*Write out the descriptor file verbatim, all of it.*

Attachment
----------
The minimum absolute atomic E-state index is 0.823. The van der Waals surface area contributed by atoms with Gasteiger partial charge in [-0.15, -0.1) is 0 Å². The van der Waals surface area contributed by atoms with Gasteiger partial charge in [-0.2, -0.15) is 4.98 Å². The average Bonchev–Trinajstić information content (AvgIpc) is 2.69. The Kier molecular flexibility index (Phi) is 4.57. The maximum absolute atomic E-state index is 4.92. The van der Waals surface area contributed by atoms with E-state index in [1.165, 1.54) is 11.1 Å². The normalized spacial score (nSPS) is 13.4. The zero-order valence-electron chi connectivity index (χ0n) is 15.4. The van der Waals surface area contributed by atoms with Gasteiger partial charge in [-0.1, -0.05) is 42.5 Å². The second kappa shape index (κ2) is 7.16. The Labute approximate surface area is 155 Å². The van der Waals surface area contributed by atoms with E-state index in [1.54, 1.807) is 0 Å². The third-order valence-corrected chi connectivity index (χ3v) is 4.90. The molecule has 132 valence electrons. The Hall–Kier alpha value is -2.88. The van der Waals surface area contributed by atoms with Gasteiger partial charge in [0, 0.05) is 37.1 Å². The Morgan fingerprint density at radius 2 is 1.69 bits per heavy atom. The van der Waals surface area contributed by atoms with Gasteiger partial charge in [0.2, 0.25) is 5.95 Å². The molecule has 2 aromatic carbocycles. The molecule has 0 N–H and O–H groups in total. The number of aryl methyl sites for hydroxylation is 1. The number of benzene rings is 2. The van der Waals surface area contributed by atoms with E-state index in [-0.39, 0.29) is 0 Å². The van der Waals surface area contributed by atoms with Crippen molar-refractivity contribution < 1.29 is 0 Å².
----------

The minimum absolute atomic E-state index is 0.823. The van der Waals surface area contributed by atoms with Gasteiger partial charge in [-0.15, -0.1) is 0 Å². The van der Waals surface area contributed by atoms with Gasteiger partial charge in [-0.2, -0.15) is 4.98 Å². The average Bonchev–Trinajstić information content (AvgIpc) is 2.69. The Kier molecular flexibility index (Phi) is 4.57. The maximum absolute atomic E-state index is 4.92. The van der Waals surface area contributed by atoms with E-state index in [1.165, 1.54) is 11.1 Å². The normalized spacial score (nSPS) is 13.4. The zero-order valence-electron chi connectivity index (χ0n) is 15.4. The van der Waals surface area contributed by atoms with Gasteiger partial charge in [-0.1, -0.05) is 42.5 Å². The second kappa shape index (κ2) is 7.16. The Labute approximate surface area is 155 Å². The van der Waals surface area contributed by atoms with E-state index in [1.54, 1.807) is 0 Å². The third-order valence-corrected chi connectivity index (χ3v) is 4.90. The molecule has 132 valence electrons. The Hall–Kier alpha value is -2.88. The van der Waals surface area contributed by atoms with Gasteiger partial charge in [0, 0.05) is 37.1 Å². The Morgan fingerprint density at radius 2 is 1.69 bits per heavy atom. The van der Waals surface area contributed by atoms with Gasteiger partial charge in [0.2, 0.25) is 5.95 Å². The molecule has 2 aromatic carbocycles. The molecule has 0 N–H and O–H groups in total. The number of aryl methyl sites for hydroxylation is 1. The number of benzene rings is 2. The van der Waals surface area contributed by atoms with E-state index in [-0.39, 0.29) is 0 Å². The van der Waals surface area contributed by atoms with Crippen molar-refractivity contribution < 1.29 is 0 Å².